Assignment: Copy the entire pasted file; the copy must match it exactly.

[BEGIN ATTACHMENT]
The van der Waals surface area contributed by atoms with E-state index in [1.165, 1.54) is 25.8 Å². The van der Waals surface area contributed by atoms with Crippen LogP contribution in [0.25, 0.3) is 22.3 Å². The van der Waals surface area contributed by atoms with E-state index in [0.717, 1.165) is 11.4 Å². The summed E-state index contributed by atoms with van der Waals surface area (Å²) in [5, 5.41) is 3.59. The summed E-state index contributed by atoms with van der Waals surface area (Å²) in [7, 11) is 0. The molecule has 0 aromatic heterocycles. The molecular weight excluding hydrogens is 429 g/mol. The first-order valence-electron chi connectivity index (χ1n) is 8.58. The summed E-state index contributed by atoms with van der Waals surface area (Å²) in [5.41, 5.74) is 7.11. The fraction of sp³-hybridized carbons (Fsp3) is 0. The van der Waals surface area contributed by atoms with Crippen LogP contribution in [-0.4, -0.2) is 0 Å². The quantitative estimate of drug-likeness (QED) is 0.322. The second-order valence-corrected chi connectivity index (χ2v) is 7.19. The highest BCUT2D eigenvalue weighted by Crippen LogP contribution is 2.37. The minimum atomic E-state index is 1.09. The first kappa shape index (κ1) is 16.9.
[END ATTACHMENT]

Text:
The van der Waals surface area contributed by atoms with E-state index in [1.165, 1.54) is 25.8 Å². The van der Waals surface area contributed by atoms with Crippen LogP contribution in [0.25, 0.3) is 22.3 Å². The van der Waals surface area contributed by atoms with E-state index in [0.717, 1.165) is 11.4 Å². The summed E-state index contributed by atoms with van der Waals surface area (Å²) in [5, 5.41) is 3.59. The summed E-state index contributed by atoms with van der Waals surface area (Å²) in [7, 11) is 0. The molecule has 0 aromatic heterocycles. The molecular weight excluding hydrogens is 429 g/mol. The first-order valence-electron chi connectivity index (χ1n) is 8.58. The summed E-state index contributed by atoms with van der Waals surface area (Å²) in [5.41, 5.74) is 7.11. The fraction of sp³-hybridized carbons (Fsp3) is 0. The van der Waals surface area contributed by atoms with Crippen LogP contribution in [-0.4, -0.2) is 0 Å². The quantitative estimate of drug-likeness (QED) is 0.322. The second-order valence-corrected chi connectivity index (χ2v) is 7.19. The highest BCUT2D eigenvalue weighted by Crippen LogP contribution is 2.37. The minimum atomic E-state index is 1.09. The first kappa shape index (κ1) is 16.9.